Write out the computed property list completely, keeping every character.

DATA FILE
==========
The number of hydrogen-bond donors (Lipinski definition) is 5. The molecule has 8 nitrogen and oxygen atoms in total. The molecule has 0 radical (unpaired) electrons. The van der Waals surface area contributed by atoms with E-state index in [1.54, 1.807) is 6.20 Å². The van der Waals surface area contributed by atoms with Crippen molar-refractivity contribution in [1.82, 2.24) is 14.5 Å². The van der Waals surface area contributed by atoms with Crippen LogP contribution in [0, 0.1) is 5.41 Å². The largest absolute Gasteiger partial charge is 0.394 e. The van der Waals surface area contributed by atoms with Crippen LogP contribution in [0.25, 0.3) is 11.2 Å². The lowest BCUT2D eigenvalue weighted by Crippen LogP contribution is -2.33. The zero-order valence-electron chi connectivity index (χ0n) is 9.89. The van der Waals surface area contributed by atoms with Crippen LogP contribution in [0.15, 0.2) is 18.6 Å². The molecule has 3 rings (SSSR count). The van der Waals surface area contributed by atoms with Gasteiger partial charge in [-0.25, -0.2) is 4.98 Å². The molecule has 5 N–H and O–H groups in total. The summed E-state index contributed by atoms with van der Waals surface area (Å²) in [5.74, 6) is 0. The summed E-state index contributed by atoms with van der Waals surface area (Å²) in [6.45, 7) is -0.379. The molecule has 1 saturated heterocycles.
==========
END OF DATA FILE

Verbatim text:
The number of hydrogen-bond donors (Lipinski definition) is 5. The molecule has 8 nitrogen and oxygen atoms in total. The molecule has 0 radical (unpaired) electrons. The van der Waals surface area contributed by atoms with E-state index in [1.54, 1.807) is 6.20 Å². The van der Waals surface area contributed by atoms with Crippen molar-refractivity contribution in [1.82, 2.24) is 14.5 Å². The van der Waals surface area contributed by atoms with Crippen LogP contribution in [0, 0.1) is 5.41 Å². The largest absolute Gasteiger partial charge is 0.394 e. The van der Waals surface area contributed by atoms with Crippen LogP contribution in [0.25, 0.3) is 11.2 Å². The lowest BCUT2D eigenvalue weighted by Crippen LogP contribution is -2.33. The zero-order valence-electron chi connectivity index (χ0n) is 9.89. The van der Waals surface area contributed by atoms with Crippen LogP contribution in [0.15, 0.2) is 18.6 Å². The molecule has 3 rings (SSSR count). The van der Waals surface area contributed by atoms with Gasteiger partial charge in [-0.25, -0.2) is 4.98 Å². The molecule has 5 N–H and O–H groups in total. The summed E-state index contributed by atoms with van der Waals surface area (Å²) in [5.74, 6) is 0. The summed E-state index contributed by atoms with van der Waals surface area (Å²) in [6.45, 7) is -0.379. The molecule has 1 saturated heterocycles.